Anomalously high-water levels were recorded in deep-system wells between June 5, 2013, and January 14, 2014. The period for the increase and the decrease back to more typical water-level elevations occurred rapidly during a 13-hour period in each instance. The sudden and rapid changes, in addition to the spatial distribution of magnitude of water-level response indicate that leaky water infrastructure was the source of recharge to the affected wells.
A major water supply conduit was drained for repairs between July 7 and 10, 2010. The seeps indicated an immediate response and a substantial hydraulic connection to the water supply conduit. Approximately 10.5 hours after the water supply conduit was drained, flow from a seep on the southern embankment decreased from about 20 gallons per minute to less than 1 gallon per minute. This seep is located at about the same elevation and within the vicinity of the water supply conduit. A travel-time of about 10.5 hours from the source to the seep at 234.1 feet elevation was estimated from the dewatering timeline. During the 3-month shutdown of the water supply conduit, the previously flowing seeps remained dry until precipitation resulted in discharge of about 0.7 gallon per minute at the higher elevation seep, indicating a minor contribution from precipitation to the total seepage discharge. Discharge from the seeps resumed almost immediately coincident with the refilling of the water supply conduit, supporting the hydraulic connection observations during the drainage stage. In addition, during the refilling of the water supply conduit on September 21, 2010, a new seep (I) was observed on the southern embankment. Discharge from this new seep remained relatively constant until it became inaccessible under construction stone from subsequent embankment repairs by the New York City Department of Environmental Protection. Precipitation after the refilling stage of the shutdown seemed to have induced a rise in water levels in the toe wells and an increase in discharge from the seep at 234.1 feet elevation. The post shutdown discharge was less than 12 gallons per minute, compared to a discharge of about 20 gallons per minute before the repairs. The lower discharge rate measured during the period of historically higher discharge rates for the fall season indicates that the repair of the major water supply conduit may have contributed to a reduced discharge from the seeps. There were no definitive responses to the shutdown in any of the wells near the major water supply conduit.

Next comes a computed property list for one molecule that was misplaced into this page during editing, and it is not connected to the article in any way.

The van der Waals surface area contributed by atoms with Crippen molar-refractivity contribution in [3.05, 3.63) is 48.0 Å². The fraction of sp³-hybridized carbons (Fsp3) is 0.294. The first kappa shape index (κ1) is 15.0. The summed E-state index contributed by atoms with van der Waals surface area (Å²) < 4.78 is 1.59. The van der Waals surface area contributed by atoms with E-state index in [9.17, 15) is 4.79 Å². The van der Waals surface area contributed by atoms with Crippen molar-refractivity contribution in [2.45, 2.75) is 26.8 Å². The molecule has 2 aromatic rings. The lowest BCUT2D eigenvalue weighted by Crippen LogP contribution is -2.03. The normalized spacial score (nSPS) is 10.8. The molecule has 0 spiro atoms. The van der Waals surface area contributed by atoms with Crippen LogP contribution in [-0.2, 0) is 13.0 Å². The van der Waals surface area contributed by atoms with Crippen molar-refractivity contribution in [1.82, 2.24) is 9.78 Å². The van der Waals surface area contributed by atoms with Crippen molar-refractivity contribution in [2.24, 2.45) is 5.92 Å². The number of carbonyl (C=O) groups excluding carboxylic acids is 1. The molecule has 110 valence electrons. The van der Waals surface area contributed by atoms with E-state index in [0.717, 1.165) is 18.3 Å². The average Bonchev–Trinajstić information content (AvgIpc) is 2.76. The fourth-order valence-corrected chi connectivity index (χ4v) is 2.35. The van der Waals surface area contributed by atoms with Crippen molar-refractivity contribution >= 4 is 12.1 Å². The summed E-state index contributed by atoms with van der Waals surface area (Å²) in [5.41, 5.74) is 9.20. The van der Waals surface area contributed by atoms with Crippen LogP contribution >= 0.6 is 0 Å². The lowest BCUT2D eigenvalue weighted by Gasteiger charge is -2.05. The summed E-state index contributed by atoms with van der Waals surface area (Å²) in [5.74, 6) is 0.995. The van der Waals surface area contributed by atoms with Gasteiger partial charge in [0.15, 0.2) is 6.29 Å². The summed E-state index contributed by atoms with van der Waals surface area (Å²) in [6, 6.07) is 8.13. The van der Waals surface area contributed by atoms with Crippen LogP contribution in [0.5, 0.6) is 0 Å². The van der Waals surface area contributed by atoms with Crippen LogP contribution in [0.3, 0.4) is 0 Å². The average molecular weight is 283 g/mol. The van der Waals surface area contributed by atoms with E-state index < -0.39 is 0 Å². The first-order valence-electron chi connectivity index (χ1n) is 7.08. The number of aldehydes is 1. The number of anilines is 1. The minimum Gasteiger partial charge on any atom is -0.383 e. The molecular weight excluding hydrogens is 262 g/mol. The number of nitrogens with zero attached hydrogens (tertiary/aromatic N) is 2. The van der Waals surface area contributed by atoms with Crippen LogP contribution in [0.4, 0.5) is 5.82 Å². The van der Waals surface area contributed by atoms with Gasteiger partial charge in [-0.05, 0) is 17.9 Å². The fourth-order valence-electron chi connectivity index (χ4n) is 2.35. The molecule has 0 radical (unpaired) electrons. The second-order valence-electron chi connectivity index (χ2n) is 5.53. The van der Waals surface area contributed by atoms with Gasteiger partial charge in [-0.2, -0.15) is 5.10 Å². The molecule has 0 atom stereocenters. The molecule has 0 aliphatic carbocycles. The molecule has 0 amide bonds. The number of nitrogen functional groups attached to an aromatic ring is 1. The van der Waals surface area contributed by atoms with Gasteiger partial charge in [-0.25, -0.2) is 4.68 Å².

The more transmissive deep system of the southern embankment near the major water supply conduit and its associated infrastructure seems to be the preferential flow path for leaking infrastructure. The wells screened in this system showed a response during the deep system anomaly and have some of the highest hydraulic conductivities of the tested wells. All the seeps are in the elevation range of the deep system from approximately the crystalline bedrock surface around 200 feet elevation to the contact between the deep and shallow saturated zones of the reservoir at about 250 feet elevation.
Chu, A., Noll, M.L., Capurso, W.D., and Welk, R.J., 2023, Hydrologic analysis of an earthen embankment dam in southern Westchester County, New York: U.S. Geological Survey Scientific Investigations Report 2023–5123, 41 p., https://doi.org/10.3133/sir20235123.
ISSN: 2328-0328 (online)
Table of Contents
- Methods of Investigation
- Hydrology of the Embankment
- References Cited
|USGS Numbered Series
|Hydrologic analysis of an earthen embankment dam in southern Westchester County, New York
|Scientific Investigations Report
|U.S. Geological Survey
|New York Water Science Center
|Report: vii, 41 p.; Data Release; Dataset